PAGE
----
- What is loss function? What is its purpose?
- What is cost function? What does it tell?
Loss function is a method of evaluating how well your algorithm models your data set. If your predictions are totally off, your loss function will output a higher number. If they’re pretty good, it’ll output a lower number. As you tune your algorithm to try and improve your model, your loss function will tell you if you’re improving or not. ‘Loss’ helps us to understand how much the predicted value differ from actual value.
The loss error is computed for a single training example. If we have ‘m’ number of examples then the average of the loss function of the entire training set is called Cost function.
Cost function (J) = (Sum of Loss error for ‘m’ examples) / m
Cost function is a function that measures the performance of a machine learning model for given data. It quantifies the error between predicted values and expected values and presents it in the form of a single real number. Depending on the problem Cost Function can be formed in many different ways.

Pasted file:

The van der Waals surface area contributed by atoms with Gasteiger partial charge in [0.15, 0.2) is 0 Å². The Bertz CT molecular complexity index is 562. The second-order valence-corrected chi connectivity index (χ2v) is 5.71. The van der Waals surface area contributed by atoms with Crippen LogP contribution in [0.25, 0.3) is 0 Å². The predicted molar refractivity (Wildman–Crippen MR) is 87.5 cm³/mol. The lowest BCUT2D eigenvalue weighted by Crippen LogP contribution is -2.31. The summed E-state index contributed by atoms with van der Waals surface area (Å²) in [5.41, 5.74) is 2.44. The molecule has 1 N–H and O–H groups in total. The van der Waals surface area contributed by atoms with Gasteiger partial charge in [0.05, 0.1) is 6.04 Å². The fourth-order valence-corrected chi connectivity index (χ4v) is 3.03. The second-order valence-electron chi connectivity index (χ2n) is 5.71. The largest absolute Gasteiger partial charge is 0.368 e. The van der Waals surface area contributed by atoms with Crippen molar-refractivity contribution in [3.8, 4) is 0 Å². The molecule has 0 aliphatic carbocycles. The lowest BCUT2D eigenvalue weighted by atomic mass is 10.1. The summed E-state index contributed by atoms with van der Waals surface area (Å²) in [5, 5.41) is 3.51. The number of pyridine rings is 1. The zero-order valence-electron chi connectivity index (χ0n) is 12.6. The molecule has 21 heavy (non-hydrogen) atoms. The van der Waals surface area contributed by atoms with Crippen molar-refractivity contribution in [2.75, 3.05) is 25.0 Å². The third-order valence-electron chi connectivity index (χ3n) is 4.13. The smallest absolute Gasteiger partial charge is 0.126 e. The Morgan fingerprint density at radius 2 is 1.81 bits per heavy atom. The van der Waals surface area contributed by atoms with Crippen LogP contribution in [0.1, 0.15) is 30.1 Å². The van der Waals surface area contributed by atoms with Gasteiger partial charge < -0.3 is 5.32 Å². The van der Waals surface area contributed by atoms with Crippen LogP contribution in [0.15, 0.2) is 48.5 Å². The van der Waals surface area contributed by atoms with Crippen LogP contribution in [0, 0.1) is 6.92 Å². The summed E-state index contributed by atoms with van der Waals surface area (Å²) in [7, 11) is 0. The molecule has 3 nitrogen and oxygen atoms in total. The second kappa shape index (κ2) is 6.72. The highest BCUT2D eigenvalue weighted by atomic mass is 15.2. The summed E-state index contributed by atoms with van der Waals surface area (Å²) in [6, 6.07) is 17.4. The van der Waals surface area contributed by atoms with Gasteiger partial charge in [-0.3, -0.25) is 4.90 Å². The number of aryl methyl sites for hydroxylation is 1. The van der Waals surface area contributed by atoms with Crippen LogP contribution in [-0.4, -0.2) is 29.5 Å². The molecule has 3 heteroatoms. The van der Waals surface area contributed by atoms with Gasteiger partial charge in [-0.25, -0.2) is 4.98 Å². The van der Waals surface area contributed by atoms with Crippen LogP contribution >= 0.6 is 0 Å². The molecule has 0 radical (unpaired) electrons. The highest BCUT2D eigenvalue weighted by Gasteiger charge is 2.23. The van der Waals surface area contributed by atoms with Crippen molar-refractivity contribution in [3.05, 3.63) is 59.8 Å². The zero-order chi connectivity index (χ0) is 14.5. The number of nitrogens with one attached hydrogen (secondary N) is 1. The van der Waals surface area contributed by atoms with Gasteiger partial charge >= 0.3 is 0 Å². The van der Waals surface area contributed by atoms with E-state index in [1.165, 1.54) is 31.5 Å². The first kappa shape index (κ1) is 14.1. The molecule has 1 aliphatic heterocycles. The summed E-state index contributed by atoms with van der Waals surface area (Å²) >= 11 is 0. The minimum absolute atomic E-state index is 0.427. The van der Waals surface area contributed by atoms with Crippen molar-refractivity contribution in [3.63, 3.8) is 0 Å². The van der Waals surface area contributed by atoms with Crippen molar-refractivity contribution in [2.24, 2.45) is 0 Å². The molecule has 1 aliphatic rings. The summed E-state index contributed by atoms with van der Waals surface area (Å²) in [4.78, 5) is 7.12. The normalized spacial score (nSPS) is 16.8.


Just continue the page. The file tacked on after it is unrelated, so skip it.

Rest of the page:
The purpose of Cost Function is to be either:
- Minimized — then returned value is usually called cost, loss or error. The goal is to find the values of model parameters for which Cost Function return as small number as possible.
- Maximized — then the value it yields is named a reward. The goal is to find values of model parameters for which returned number is as large as possible.
In other words, the terms cost and loss functions almost refer to the same meaning. But, the loss function mainly applies for a single training set as compared to the cost function which deals with a penalty for a number of training sets or the complete batch. It is also sometimes called an error function. In short, we can say that the loss function is a part of the cost function. The cost function is calculated as an average of loss functions. The loss function is a value that is calculated at every instance. So, for a single training cycle loss is calculated numerous times, but the cost function is only calculated once.
Let us look at the following two examples:
One of the loss function used in Linear Regression, the square loss
One of the cost function used in Linear Regression, the Mean Squared Error
One of the loss function used in SVM, the hinge loss
SVM cost function